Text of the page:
Indigenous nations have lived in what is now known as Southern Ontario for the past 13,000 years following the retreat of the Wisconsin Ice Sheet during the last Ice Age. Early in this history, people would have visited the Grand River as it provided a convenient route inland from Lake Erie into the forests and hunting grounds. The river also provided fish that comprised an important component of their diet.
Before the cultivation of maize began around 500 CE, Indigenous nations lived a hunter-gatherer lifestyle moving to different camp sites throughout the year in pursuit of game, fish, wild berries and other foodstuffs and to gather materials for clothing and shelter. These itinerant campsites left little impact on the landscape and are difficult to find.
With the advent of maize agriculture, more permanent campsites emerged. Often these campsites were on the floodplain of the Grand River, across from the corn fields. As the Indigenous population grew, the campsites expanded to become villages comprised of longhouses and surrounded by a wooden palisade. Some of the villages housed several thousand residents.
Archaeological research has uncovered several Neutral villages in Brantford and Brant County. These include the following:
- Porteous – circa 900-1000 – now occupied by the Brantford landfill site
- Holmedale – circa 1000 – now occupied by the Brantford Water Treatment Plant
- Middleport – 1350-1400 – along the north shore of the Grand River near the hamlet of Middleport
- Fonger – 1580-1610 – on Fairchild Creek
- Walker – 1635-1650 – on Big Creek
Several archaeological sites from settlements in the early 1800’s have been discovered in Brantford. There is the Mohawk Village site which was occupied from 1800 to 1840 on lands to the east of downtown Brantford. In northwest Brantford, there is the Davisville site which was occupied by people from the Mohawk and Mississauga Nations. It was here that an Algonquin speaking Mississauga people, led by Reverend Peter Jones, lived contemporaneously in an agricultural community focussed around a mission and school. In northwest Brantford, artifacts from all major pre-European contact time periods - from the Late Archaic to the Late Woodland - have been found, representing 12,000 years of occupancy. The area is a significant cultural heritage landscape.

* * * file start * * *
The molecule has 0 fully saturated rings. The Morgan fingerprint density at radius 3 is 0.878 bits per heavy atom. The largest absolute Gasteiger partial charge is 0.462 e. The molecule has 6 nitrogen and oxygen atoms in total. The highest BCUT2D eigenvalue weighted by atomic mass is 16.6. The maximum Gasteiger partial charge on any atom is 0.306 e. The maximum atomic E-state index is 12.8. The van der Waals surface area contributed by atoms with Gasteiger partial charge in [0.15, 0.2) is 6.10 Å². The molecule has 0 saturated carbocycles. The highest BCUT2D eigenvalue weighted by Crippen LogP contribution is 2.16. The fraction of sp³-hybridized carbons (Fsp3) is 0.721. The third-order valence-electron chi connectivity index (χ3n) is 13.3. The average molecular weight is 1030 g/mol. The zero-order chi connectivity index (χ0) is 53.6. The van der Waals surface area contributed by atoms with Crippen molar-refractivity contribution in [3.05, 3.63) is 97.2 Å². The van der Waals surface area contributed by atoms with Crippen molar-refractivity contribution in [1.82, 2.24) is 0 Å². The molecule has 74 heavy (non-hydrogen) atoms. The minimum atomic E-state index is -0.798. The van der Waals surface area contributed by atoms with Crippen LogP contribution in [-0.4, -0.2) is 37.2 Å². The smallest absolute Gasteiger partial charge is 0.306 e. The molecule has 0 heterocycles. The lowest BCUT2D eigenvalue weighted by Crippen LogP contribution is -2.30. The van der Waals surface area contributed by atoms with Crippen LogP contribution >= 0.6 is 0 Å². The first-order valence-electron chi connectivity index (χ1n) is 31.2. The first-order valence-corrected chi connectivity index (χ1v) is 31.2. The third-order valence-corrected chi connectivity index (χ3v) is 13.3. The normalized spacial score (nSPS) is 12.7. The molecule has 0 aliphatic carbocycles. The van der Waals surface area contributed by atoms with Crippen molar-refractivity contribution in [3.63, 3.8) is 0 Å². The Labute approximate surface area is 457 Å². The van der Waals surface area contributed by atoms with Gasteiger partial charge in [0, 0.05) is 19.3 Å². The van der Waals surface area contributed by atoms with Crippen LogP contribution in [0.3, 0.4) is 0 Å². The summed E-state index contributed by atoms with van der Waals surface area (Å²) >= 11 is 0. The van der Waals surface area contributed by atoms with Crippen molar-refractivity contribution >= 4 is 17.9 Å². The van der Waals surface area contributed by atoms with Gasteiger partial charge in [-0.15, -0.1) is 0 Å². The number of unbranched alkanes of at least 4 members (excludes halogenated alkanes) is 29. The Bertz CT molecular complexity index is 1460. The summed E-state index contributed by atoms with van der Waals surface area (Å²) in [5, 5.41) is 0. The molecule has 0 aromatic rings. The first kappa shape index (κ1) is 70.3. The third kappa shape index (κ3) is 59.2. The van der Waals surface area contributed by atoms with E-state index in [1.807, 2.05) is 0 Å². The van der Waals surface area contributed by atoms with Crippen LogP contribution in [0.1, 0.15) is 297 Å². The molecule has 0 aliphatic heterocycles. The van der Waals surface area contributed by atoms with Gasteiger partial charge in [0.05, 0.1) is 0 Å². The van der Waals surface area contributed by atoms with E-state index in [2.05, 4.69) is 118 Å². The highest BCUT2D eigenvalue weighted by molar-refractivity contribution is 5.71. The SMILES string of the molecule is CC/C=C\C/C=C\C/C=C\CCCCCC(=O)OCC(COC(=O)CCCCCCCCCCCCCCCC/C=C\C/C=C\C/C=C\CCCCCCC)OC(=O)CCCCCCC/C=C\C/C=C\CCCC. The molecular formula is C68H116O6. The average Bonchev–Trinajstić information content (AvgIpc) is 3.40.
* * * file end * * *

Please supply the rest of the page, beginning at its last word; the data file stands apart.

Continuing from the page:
These Indigenous settlements occupied the lands along the Grand River in concert with the natural resources available to sustain them. The Indigenous nation lived lightly off the land – there was a direct connection with the land that they depended on for survival. The Grand River and its tributaries, the floodplains, wetlands and forests were essential to their livelihood. The archaeological sites containing evidence of their occupation of the lands are often inter-mixed with significant environmental features. Protecting these environmental features also protects the history of human occupation of these lands.